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Batch Updates Solve Long-standing Issue with Core Data


Core Data batch updates, introduced in iOS 8 and OS X Yosemite, aim at fixing a long-standing limitation of the Core Data stack, as developers had been asking for many years. Let's review the problem that batch updates solve, how they work, and an alternative to them involving a rethinking of data normalization strategy.

The problem with Core Data

As Brent Simmons, at the time developer of successful RSS reader NetNewsWire for OS X, wrote a couple of years ago, Core Data can easily become a performance bottleneck in apps requiring a basic operation, such as changing an attribute value or deleting an entity, to be applied to a large set of objects. The reason for this, according to Brent, and others lays with Core Data being an object graph persistence manager.

As Marcus S. Zarra, author of "Core Data. Data Storage and Management for iOS, OS X, and iCloud", put it, while in the database world such operations are "very, very easy to do no matter how many" objects you have, they become "painful" with an object graph because they require "to load in all those records, change literally one bit, and then write all those records back out again."

Brent Simmons ended up switching away from Core Data and using directly SQLite, but newly introduced batch updates aim to offer an alternative.

Core Data batch updates

The steps required to execute a batch update are shown below:

//-- Create a NSBatchUpdateRequest for your entity
NSBatchUpdateRequest *batchUpdateRequest = [[NSBatchUpdateRequest alloc] initWithEntity:entityDescription];

//-- Our batch update will return an array of objects ID
[batchUpdateRequest setResultType:NSUpdatedObjectIDsResultType];

//-- Configure Batch Update Request
[batchUpdateRequest setPropertiesToUpdate:@{ @"done" : @YES }];

//-- Execute Batch Request
NSError *batchUpdateRequestError = nil;
NSBatchUpdateResult *batchUpdateResult = (NSBatchUpdateResult *)[self.managedObjectContext executeRequest:batchUpdateRequest error:&batchUpdateRequestError];

The above snippet of code comes from a full step by step tutorial by Bart Jacobs that shows how to use batch updates in a iOS 8 app. As Bart notices, batch updates bypass Core Data context manager altogether, so another step that is required is "faulting" all of the objects in your current context managers to make them refresh their values:

NSArray *objectIDs = batchUpdateResult.result;
        for (NSManagedObjectID *objectID in objectIDs) {
            // Turn Managed Objects into Faults
            NSManagedObject *managedObject = [self.managedObjectContext objectWithID:objectID];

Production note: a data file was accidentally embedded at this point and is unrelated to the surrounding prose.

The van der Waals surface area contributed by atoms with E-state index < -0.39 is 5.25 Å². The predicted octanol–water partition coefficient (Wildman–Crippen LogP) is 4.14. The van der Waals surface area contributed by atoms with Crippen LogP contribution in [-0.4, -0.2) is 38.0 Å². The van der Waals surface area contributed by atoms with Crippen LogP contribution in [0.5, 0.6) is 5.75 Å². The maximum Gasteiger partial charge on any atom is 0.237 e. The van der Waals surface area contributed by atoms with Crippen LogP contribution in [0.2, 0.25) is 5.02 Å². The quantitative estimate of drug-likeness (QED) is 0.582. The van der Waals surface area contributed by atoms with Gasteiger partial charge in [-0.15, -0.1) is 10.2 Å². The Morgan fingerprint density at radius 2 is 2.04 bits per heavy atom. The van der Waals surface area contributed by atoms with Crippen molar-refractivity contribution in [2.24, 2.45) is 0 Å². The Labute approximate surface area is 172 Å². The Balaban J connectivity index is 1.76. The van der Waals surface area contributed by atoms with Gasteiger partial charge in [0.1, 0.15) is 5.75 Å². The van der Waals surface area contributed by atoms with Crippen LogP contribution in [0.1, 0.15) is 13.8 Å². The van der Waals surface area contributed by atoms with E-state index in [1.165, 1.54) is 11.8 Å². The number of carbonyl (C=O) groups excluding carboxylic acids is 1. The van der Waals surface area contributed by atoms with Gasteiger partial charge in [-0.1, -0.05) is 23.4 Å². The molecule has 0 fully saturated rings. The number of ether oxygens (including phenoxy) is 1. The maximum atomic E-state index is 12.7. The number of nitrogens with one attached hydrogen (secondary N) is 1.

if (managedObject) {
                [self.managedObjectContext refreshObject:managedObject mergeChanges:NO];

Bypassing the context manager also has another consequence: no validation is performed on data written to the persistent store in a batch update. So, the responsibility not to add invalid data is on the developer.

Critical remarks

Marcus S. Zarra has a rather critical approach to batch updates. He summarizes his basic stance by saying that Core Data should be properly considered and handled as an object graph which also happens to allow to persist the objects it manages. The main implication of this is that, if you ever need to "update 10 million records just to change a bit," there is possibly something to be fixed at the object design level. If you have one bit of state in your attributes that might require such a batch update, then a possible alternative approach is using "a higher order of that state," so you just change it in one place.

Taking Brent Simmons' case as an example, says Marcus, that would mean, instead of setting the "read" flag for each feed entry, store a date somewhere so you know you are going to ignore all entries older than that. This leads Marcus to his second suggestion for Core Data: "Core Data is not a database, again. I will say that a lot. We actually want to denormalize the data as much as possible. If it’s a calculated field, we don’t want to have to calculate that every time because it’s an object, so we want to store that calculation in the database."

Another issue that Marcus sees with batch updates is the need for refreshing all of the objects that are in use by the app. This can be as easy as telling, e.g., each table view to reload its data, but if the "application is holding on to objects and we’ve got a lot of strong references and things like that, then we get into some more hairy code."

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